This past April, an unusual syndrome began to emerge among a small group of children in Europe. Previously healthy patients, ranging in age from four to 14, came down with stubborn fevers, aches, vomiting, and other serious symptoms that required hospitalization. Experts linked the illness to the novel coronavirus, another unexpected and puzzling twist in a pandemic where most of the focus has been on the devastating effects in adults.

The hyperinflammatory response to the virus in some children is just one of many mysteries Leora Feldstein ’08 is attempting to unravel as an epidemiologist at the Centers for Disease Control and Prevention (CDC) in Atlanta, Ga. Previously focused on influenza, she is now working marathon hours as part of the CDC’s pandemic response, collecting data about patients and trying to decipher what it can tell us about this outbreak.

Recently, she and colleagues published a study describing the coronavirus-related inflammatory syndrome in children in the United States. The illness is rare, but it can be serious and life-threatening. Feldstein is working on a follow-up study to explore why some children develop such a severe reaction to the virus while others have mild symptoms or none at all.

“We’re learning as fast as we possibly can,” Feldstein said, adding that the agency’s other outbreak responses tend to involve diseases that have been around a long time, with established experts to consult. “This is just completely unprecedented.”

Still, her previous work on influenza, which focuses mainly on vaccine effectiveness, has helped streamline parts of the CDC’s pandemic response. As part of earlier influenza research, her team has built a network of more than 70 healthcare facilities across the country, collecting in-depth medical chart data.

Having that network in place allowed Feldstein to respond quickly when, for example, reports of the severe response in children began to emerge. Within 10 days, her team had documented 213 potential cases in the U.S. “We worked round the clock to analyze it and write it up so that we could help clinicians recognize these cases and inform how they should treat them,” she said.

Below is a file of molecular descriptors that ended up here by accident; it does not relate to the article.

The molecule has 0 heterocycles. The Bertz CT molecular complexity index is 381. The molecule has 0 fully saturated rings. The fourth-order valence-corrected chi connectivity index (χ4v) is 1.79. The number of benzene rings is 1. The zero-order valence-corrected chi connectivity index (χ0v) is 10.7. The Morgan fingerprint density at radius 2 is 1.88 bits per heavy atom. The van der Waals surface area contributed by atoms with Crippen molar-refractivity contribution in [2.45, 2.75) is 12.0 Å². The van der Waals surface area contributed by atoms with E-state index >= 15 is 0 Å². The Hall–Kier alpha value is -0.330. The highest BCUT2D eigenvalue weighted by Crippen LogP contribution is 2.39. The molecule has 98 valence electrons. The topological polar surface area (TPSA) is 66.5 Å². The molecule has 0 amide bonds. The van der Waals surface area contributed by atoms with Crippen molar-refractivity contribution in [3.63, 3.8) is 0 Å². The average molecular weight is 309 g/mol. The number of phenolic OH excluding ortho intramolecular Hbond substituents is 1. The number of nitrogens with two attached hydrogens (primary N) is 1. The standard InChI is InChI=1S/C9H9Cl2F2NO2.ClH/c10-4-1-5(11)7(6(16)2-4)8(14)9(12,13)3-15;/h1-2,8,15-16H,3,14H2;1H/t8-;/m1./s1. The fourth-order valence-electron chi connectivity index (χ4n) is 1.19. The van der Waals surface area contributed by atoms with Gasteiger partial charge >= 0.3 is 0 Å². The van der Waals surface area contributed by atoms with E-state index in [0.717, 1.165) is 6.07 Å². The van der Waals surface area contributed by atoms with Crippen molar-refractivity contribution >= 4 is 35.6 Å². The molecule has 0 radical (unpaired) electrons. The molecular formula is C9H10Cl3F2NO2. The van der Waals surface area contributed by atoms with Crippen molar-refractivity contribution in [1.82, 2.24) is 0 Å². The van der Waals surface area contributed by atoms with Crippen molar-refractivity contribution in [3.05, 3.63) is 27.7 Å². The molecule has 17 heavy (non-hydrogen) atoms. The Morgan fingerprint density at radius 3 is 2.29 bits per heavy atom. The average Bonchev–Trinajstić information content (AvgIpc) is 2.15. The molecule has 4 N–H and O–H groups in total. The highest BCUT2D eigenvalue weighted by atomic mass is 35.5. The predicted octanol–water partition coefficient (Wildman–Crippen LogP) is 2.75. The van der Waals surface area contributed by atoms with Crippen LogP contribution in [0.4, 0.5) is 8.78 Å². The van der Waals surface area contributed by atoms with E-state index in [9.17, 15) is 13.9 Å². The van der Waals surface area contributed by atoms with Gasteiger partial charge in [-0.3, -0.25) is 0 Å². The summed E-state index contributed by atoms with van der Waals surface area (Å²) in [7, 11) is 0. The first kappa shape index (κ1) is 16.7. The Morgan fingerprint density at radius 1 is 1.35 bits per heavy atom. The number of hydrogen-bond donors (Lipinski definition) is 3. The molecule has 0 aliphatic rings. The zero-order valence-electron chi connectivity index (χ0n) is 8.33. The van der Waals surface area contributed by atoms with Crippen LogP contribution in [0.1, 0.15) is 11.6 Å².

Feldstein first became interested in epidemiology while at Colby, where she majored in international studies and French. The turning point came during her senior year when she enrolled in a history of epidemiology course taught by James L.A. Webb Jr., now professor of history, emeritus. “I didn’t know what epidemiology was until I took that class, and I loved it,” she said. “I loved learning about infectious diseases and their impact on society and history.”

In 2010, after spending two years in healthcare consulting, focused mainly on chronic diseases such as asthma and diabetes, she embarked on a year volunteering as an English and science teacher in the Federated States of Micronesia. There, a mumps outbreak made her realize she wanted to go back to school. Helping with prevention tactics such as public education and vaccine access, she found she liked the challenges of determining where and how disease spreads, along with how to stop it.

“It really is like doing detective work,” she said. “You can propose, implement, and assess prevention and control measures, and that’s the piece I find incredibly fascinating and rewarding.”

She earned a master’s degree in control of infectious diseases at the London School of Hygiene and Tropical Medicine before completing her Ph.D. in epidemiology at the University of Washington in 2016. Her entry to the CDC followed soon afterward through the Epidemic Intelligence Service, a two-year fellowship within the agency that she credits with helping to launch her career.

In her early work at CDC, Feldstein investigated diverse outbreaks ranging from diphtheria in camps of Rohingya refugees from Myanmar to pneumococcal meningitis in an Alabama state prison. She thought studying influenza might be boring—until she joined CDC’s Influenza Division and realized the virus fascinated her. “It is constantly changing,” she said. “There are a million questions about it that will help us understand more about the [flu] virus and infectious diseases in general.” Unlike influenza, coronavirus can be transmitted asymptomatically, which makes it very tricky to control. “This virus differs from any other  respiratory virus we’ve seen before,” Feldstein said.

In addition to her work on coronavirus in children, she is examining infections and risk factors among healthcare workers. Eventually, she will be able to continue her research on influenza and incorporate coronavirus as well. When a vaccine for the latter is released, for example, she will adapt her research to evaluate vaccine effectiveness for both viruses.

In the meantime, she is absorbed in the current fight to understand and contain the pandemic, an exhausting endeavor with no end yet in sight. For balance, she tries to stay connected to family and friends, getting out into nature whenever she can and taking time on the weekends for herself.

If there is a silver lining in this moment, it might be the opportunity to grasp a concept epidemiologists have long tried to convey: that when you get a vaccine or wear a mask in public, you are participating in public health for the common good, protecting not just yourself but others as well.

“My personal opinion is it would be great if we could shift our perspective from that of the individual toward more of a community perspective,” she said. “This pandemic has taught us that we are very much all connected, and that what we do here matters all over the world.”